By Frank DiPietro
If you’ve ever wondered which companies President Donald Trump invested in, that’s no longer a mystery.
We recently got a different glimpse inside the Oval Office with details of investments that Trump held before becoming the president. The Office of Government Ethics released a report that covers the period January 2016-April 2017 in a financial disclosure form.
Serving presidents typically sell their stock holdings or create a blind trust to avoid conflicts of interest. The latest financial disclosure form includes publicly traded stocks Trump owned during that 16-month period (and from which he has since divested).
Three things stand out when looking at Trump’s holdings:
He is diversified, with holdings in approximately 100 companies across eight sectors that include financials, basic materials, health care and industrials.
The president used four brokerage firms to handle his investments.
The president likes dividends—almost 90 of the approximately 100 companies held paid a dividend.
A small portion of Trump’s wealth was invested in individual stocks with an estimated value of $40 million, based on calculations from Fortune. The largest investment was in Apple with holdings of $600,000 to $1.25 million. His top holdings as of May 2016:
Apple: $600,000 to $1.25 million.
Microsoft: $300,000 to $600,000.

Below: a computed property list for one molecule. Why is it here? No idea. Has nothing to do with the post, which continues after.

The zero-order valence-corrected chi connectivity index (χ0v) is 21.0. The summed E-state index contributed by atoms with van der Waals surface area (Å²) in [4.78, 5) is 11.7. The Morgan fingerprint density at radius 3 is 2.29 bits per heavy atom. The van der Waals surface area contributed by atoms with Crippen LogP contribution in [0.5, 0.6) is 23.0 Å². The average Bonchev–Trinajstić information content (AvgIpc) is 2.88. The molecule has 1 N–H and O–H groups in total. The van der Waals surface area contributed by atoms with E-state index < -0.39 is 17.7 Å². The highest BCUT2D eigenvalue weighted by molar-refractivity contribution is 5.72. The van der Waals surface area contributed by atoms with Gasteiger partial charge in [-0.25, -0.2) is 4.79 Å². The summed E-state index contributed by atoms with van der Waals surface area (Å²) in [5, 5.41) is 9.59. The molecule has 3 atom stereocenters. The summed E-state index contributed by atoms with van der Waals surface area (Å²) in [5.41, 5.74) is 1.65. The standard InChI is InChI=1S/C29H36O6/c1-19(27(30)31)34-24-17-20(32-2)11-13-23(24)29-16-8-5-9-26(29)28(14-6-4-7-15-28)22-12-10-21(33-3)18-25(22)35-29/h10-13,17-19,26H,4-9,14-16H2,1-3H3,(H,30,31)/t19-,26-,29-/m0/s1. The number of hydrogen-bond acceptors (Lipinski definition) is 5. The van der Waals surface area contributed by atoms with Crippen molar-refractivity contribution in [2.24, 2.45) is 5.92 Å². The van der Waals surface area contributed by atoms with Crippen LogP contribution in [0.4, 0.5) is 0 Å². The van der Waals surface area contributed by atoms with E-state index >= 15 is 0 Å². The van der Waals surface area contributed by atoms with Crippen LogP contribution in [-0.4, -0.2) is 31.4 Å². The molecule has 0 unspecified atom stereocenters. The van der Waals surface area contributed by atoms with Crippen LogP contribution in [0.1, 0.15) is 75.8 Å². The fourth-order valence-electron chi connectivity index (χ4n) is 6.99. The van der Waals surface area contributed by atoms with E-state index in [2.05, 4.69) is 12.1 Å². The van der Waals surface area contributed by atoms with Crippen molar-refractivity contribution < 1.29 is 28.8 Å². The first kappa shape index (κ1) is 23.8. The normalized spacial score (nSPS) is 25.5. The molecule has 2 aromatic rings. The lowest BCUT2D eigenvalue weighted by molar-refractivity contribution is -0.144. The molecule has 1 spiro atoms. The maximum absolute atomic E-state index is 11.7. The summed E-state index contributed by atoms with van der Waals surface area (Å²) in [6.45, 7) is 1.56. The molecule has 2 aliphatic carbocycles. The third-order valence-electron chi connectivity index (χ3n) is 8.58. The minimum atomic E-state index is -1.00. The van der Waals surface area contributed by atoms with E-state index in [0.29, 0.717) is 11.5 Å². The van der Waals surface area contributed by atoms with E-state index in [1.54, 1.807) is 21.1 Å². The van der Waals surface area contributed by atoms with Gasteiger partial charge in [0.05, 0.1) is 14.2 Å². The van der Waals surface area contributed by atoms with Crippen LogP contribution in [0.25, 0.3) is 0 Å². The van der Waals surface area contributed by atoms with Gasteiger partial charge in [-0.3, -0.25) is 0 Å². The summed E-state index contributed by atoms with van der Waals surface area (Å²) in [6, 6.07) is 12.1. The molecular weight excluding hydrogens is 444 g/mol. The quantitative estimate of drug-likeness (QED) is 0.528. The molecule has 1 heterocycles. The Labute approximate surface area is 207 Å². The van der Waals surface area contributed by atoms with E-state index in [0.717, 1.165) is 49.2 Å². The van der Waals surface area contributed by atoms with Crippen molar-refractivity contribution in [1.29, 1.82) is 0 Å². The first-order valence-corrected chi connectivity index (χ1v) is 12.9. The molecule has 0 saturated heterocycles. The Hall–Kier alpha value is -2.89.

PepsiCo: $150,000 to $350,000.
JPMorgan Chase: $100,000 to $251,000.
One thing all investors can take as a lesson from Trump’s portfolio is the importance of diversification. Here’s the breakdown of the number of companies in which he has invested: basic materials, eight; consumer goods, 18; financial, 23; health care, 11; industrials, eight; services, 15; technology, 12; and utilities, two.
By investing in many different companies across a wide variety of sectors, his holdings could market volatility and seasonality.
Trump invested with four different brokerages. Perhaps not a concern for a billionaire, but there are some advantages to using multiple brokers. For example, different brokerage firms provide different access to stock research, analysis and other investing resources. Then, there is the matter of the Securities Investor Protection Corporation, which protects investors who have cash or securities at SIPC-member brokerage firms. If a brokerage firm encounters financial trouble, the SIPC can step in to protect investors with a limit of $500,000, including $250,000 for cash. So, if your portfolio grows to exceed this protection threshold, it may be worth considering having your portfolio divided among several brokers.
Going back to Trump’s affinity for dividend payers, keep in mind that of the 10 percent annual return the S&P 500 has delivered, on average since 1928, 44 percent of those returns came from dividends, according to Standard and Poor’s.
Overall, the disclosure form gives us an interesting glimpse into the investments of the president with the reminder that even a billionaire head of state follows universal tenets like keeping a diversified portfolio.
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